Many charities do list their minimum stay requirement on their website. Make sure you can give them this time or more. The more time you can give, the more benefit you will be to the charity and the animals in their care. It is important to understand that the animals are the priority and not a tourist attraction. Long-term stays are ideal so planning your travels accordingly is more sustainable.
Find a place well-connected with the local community
You want to ensure the staff are from the local community. This gives them a secure income rather than opting for illegal practices such as poaching, or the wildlife pet trade. The charity should be working with local schools and communities to make them aware and supportive of the charities mission.
To change attitudes towards the treatment and protection of animals and their environment can only successfully be implemented through community education and awareness. The local people will feel included and supported and will be more understanding of the charities goals. They will also be more accepting of international volunteers in the area.
Does the charity have a breeding program?
You do not want to support a charity that intentionally allows the animals in their care to breed, without the outcome of being released. Breeding captive animals and then allowing visitors to interact with the young is irresponsible and a money-making scheme. This type of charity does not have the animals best interest at heart.
They will then need to ensure they have a constant supply of young animals on display for the visitors. Whether they breed them onsite or purchase them elsewhere is unacceptable and has no real conservation value for the species. These animals, once adults would be unsuitable for release. They would be too habituated to humans and would cause a risk if released. This then adds to the problem of unwanted animals.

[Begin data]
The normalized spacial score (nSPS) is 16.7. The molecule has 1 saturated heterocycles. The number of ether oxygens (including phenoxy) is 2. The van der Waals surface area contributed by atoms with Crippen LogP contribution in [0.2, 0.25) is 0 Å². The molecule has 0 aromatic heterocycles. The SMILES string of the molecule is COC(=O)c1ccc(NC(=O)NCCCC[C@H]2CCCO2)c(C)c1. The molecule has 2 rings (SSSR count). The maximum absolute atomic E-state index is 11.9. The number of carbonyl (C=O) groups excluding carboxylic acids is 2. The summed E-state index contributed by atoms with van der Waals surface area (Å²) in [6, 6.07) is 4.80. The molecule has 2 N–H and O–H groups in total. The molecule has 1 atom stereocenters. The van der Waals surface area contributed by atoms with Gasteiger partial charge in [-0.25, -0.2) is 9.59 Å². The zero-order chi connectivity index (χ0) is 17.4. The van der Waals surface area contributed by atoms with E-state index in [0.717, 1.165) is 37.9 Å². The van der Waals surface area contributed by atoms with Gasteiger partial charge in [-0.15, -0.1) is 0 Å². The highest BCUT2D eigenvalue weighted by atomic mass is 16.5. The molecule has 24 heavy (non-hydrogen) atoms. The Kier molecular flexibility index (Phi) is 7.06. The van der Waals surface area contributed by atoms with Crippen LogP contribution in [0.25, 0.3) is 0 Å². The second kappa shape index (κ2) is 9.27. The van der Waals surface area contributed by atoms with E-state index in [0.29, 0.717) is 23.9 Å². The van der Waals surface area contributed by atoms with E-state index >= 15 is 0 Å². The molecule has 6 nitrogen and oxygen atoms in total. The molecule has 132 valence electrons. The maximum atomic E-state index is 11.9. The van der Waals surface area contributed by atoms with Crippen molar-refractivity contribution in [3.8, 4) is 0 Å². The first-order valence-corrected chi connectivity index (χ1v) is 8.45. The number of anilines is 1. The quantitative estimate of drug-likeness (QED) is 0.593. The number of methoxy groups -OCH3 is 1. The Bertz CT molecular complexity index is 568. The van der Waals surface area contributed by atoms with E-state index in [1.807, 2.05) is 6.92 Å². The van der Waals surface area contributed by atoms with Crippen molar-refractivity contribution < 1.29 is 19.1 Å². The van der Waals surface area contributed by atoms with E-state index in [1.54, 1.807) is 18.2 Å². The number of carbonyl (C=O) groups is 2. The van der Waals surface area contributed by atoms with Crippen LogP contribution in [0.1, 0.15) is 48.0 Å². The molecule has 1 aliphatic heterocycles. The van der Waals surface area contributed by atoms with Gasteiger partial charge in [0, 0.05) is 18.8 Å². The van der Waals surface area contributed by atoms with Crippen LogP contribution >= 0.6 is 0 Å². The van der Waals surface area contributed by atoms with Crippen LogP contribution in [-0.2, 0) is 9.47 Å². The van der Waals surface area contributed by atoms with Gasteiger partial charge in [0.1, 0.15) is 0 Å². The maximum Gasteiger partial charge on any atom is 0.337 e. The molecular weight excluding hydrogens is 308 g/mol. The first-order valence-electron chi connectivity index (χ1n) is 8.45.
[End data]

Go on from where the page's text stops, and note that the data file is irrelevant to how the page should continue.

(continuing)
Ask to get in touch with people who have already volunteered
Find out more about day to day life at the charity and what is expected from the volunteers. Ask if you can be put in touch with previous volunteers. A charity with nothing to hide will happily connect you with prior volunteers.
Often charities have their own private Facebook groups for past and present volunteers, to keep in touch and up to date. If this is not the case, they may be able to provide an email address of a prior volunteer? I have done this and received relevant information, which helped me with my expectations and how to prepare.
Volunteering your time is a wonderful selfless act
It's an opportunity for us to give back, to learn new skills and potentially share our skills. You will make new friends while learning about different cultures. Most importantly you will gain a greater understanding of the struggles many animals are facing.
You will become their voice. Although finding a suitable charity may seem a little daunting to start with, the reward will far outweigh this challenge. You will be able to make a real impact, not only on your life but the lives of so many animals.
The points I have mentioned are so important. Please do your research and find an ethical and sustainable wildlife charity to support.
Good luck and thank you from the bottom of my heart!
Love & Compassion
Fee The WildLife Wanderer